At the spiritual level, readers of Norse mythology encounter a incredibly powerful worldview. As he wanders the worlds seeking knowledge of the future, everything Odin learns from powerful prophetesses, ancient giantesses, and reanimated wise women confirms that he and his world will perish. In contrast to the gloomy Nordic worldview often portrayed in popular culture, the wandering god never stops searching for knowledge and never ceases to rage against the dying of the light. The old gods may die at Ragnarök, but the myth is life-affirming. We will not live forever, but our children will survive us, and their children will survive them. The branches of the World Tree will continue to grow as new leaves appear each springtime. This optimistic view of the ongoing growth of life in the world, of hope and light amidst threat and darkness, can speak powerfully to modern people at a primal spiritual level that remains unaddressed in much that we experience in our lives today.

I'm just learning about the Ásatrú religion. Like most religions, it seems to have people who find comfort and wisdom in it and those who pervert it to support hateful ideas. What would you say is the appeal of Ásatrú in both cases, for well-meaning people and for white supremacists?

The word Ásatrú is modern Icelandic for “Æsir faith,” for belief or trust in the gods of the old polytheistic Germanic religions. The modern religion began in 1972, when a small group of Icelanders met in Reykjavík to found a religious organization for the revival of what the medieval sagas call the Old Way. In the decades since, variations of the religion have spread around the world, and various related traditions are now practiced in ninety-eight countries. Practitioners have long disavowed missionary work, so the growth has largely been of people discovering and learning about the faith on their own or, as many avow, being “called by the gods.”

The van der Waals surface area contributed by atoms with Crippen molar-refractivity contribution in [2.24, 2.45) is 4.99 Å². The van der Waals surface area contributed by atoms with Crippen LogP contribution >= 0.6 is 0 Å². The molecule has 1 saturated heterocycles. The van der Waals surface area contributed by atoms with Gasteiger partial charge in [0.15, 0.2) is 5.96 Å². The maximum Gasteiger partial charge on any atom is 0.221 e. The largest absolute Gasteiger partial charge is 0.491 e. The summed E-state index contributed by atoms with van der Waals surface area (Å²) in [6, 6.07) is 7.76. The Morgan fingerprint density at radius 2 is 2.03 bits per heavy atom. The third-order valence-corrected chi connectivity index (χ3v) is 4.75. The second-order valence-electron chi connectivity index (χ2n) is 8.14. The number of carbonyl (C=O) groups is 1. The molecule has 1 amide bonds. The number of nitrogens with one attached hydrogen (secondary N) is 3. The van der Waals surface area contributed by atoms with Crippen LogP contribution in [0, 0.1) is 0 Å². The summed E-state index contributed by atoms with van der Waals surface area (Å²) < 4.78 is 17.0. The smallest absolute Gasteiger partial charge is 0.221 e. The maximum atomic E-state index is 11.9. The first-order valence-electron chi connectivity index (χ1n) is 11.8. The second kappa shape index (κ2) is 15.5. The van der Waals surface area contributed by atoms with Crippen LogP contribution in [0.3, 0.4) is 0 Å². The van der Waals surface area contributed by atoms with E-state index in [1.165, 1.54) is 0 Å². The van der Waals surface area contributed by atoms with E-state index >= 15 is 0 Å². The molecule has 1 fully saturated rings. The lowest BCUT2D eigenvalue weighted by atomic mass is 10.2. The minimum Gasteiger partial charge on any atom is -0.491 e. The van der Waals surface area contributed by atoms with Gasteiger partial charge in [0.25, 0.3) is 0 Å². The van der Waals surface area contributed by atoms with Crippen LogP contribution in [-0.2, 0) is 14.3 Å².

I can’t speak for other members of what is an incredibly diverse set of communities in a large collection of related religious traditions, but I can tell you what first attracted me to Ásatrú. I was raised by two philosophy professors not to be religious, but to know the myths of the religions that largely shaped Western art and culture – Greek, Roman, Jewish, and Christian. I read Thor comics as a kid, but it wasn’t until I was an adult that I sat down and read the original Norse myths in their entirety. I immediately saw my father – death camp survivor, philosophy professor, and teacher of human rights – in Odin, the god who endlessly seeks wisdom. I saw my grandfather – farmer, bricklayer, quick to anger and quick to laughter, lover of children and dancing – in Thor, the god of the common man. In the pagan poetry, I did not find answers to the big questions of life; what mattered to me was that poets over a millennium ago were lying awake at night, asking the same questions that keep me from sleeping. I’ve heard several practitioners say that they were always Heathen, but they just didn’t realize it until they read the myths. I’d say that’s true of me, too.